Poking fun at his past, three country music videos would feature Jones arriving on a riding lawn mower. The first was Hank Williams, Jr's "All My Rowdy Friends Are Coming Over Tonight" in 1984 while the second was Vince Gill's "One More Last Chance" in 1993. Gill's song mentioned the mower with the lines "She might have took my car keys, but she forgot about my old John Deere." At the end of Gill's video, he is leaving the golf course on a John Deere tractor and greets Jones with "Hey, possum." Jones, arriving at the golf course driving a John Deere riding lawn mower with a set of golf clubs mounted behind him, replies to Gill "Hey, sweet pea." The third is John Rich's "Country Done Come to Town" and shows George mowing grass on the rooftop on a zero turn mower.
Jones was married twice before he was 24. His 1950 marriage to Dorothy Bonvillion lasted a year, but they had a daughter, Susan. In 1954, Jones married Shirley Ann Corley. This marriage lasted until 1968 and produced two sons, Jeffrey and Bryan. He married Tammy Wynette in 1969. They stayed married for six years and had a daughter, Tamala Georgette. As Georgette Jones, she is a country singer and has performed on stage with her father. Jones married his current wife, Nancy Sepulvado, on March 4, 1983 in Woodville, Texas. Nancy became his manager. Jones credits his wife Nancy for rescuing him from drinking and cocaine. They now live in Franklin, Tennessee.
- Dorothy Bonvillion (1950 – 1951) (divorced) 1 daughter
- Shirley Ann Corley (September 14, 1954 – June 11, 1968) (divorced) 2 sons
- Tammy Wynette (February 16, 1969 – March 13, 1975) (divorced) 1 daughter
- Nancy Sepulvado (March 4, 1983 – present)
Awards and honors
Jones has received many awards during his long career, from Most Promising New Country Vocalist in 1956, being inducted into the Country Music Hall of Fame in 1992, and being named a Kennedy Center Honoree in 2008.
He served as judge in 2008 for the 8th annual Independent Music Awards to support independent artists' careers.
Number one country hits
- "White Lightning" (1959)
- "Tender Years" (1961)
- "She Thinks I Still Care" (1962)
- "Walk Through This World With Me" (1967)
- "We're Gonna Hold On" (with Tammy Wynette) (1973)
- "The Grand Tour" (1974)
- "The Door" (1975)
- "Golden Ring" (with Tammy Wynette) (1976)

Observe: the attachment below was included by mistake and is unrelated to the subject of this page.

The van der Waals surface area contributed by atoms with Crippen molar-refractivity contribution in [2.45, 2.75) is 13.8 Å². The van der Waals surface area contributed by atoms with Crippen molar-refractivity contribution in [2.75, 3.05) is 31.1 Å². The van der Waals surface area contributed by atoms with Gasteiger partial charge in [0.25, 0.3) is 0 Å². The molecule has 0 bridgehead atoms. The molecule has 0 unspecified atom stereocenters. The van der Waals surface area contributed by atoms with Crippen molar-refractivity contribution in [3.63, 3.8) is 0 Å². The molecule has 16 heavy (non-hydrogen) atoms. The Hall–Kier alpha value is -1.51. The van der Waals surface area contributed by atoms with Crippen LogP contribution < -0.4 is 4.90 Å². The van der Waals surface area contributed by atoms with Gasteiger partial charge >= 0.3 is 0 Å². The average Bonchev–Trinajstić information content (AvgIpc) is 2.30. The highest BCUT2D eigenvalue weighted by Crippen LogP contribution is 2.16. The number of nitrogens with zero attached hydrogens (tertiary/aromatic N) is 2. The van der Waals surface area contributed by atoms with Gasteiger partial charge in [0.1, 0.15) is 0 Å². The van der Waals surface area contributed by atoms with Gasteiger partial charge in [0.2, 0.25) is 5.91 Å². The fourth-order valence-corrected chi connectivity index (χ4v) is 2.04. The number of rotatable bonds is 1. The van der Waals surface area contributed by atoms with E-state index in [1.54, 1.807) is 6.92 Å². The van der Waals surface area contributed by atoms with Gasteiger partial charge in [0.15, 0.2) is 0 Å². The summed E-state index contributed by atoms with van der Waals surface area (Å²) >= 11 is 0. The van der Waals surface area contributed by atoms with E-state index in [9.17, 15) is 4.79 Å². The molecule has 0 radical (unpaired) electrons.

- "Near You" (with Tammy Wynette) (1977)
- "He Stopped Loving Her Today" (1980)
- "(I Was Country) When Country Wasn't Cool" (with Barbara Mandrell) (1981)
- "Still Doin' Time" (1981)
- "Yesterday's Wine" (with Merle Haggard) (1982)
- "I Always Get Lucky With You" (1983)
- Academy of Country Music
- List of country musicians
- Country Music Association
- List of best-selling music artists
- Inductees of the Country Music Hall of Fame (1992 inductee)
- ^ CMT.com : George Jones : Biography
- ^ Jones, George with Tom Carter (1997). I Lived To Tell It All. Dell Publishing. p. 8. ISBN 0-440-22373-3.
- ^ Erlewine, Stephen Thomas (2003). All Music Guide to Country (2nd edition ed.). San Francisco, CA: Backbeat. p. 387. ISBN 0-87930-760-9.
- ^ Jones, George. (1996). I Lived to Tell It All. New York: Dell Publishing Company
- ^ Wynette, Tammy; Wynette, Dew and Wynette, Joan, "Stand By Your Man", 1979, New York: Simon and Schuster
- ^ Independent Music Awards - Past Judges
- I Lived to Tell it All, George Jones with Tom Carter, Dell Publishing, 1997, ISBN 0-440-22373-3
- In The Country of Country: A Journey to the Roots of American Music, Nicholas Dawidoff, Vintage Books, 1998, ISBN 0-375-70082-X
- Country Music U.S.A., Bill C. Malone, University of Texas Press, 1985, ISBN 0-292-71096-8
- Joel Whitburn's Top Country Songs, 1944 to 2005, Record Research, Inc., Menomonee Falls, WS, 2005, ISBN 0-89820-165-9
- Official Website
- A Tribute to the Greatest Country Song of All Time
- Official MySpace
- George Jones Country Sausage
- Record Label
- at the Country Music Hall of Fame
Kennedy Center Honorees 1970s19781979 1980s1980198119821983198419851986198719881989 1990s1990199119921993199419951996199719981999 2000s2000200120022003200420052006200720082009 2010s20102011
Wikimedia Foundation. 2010.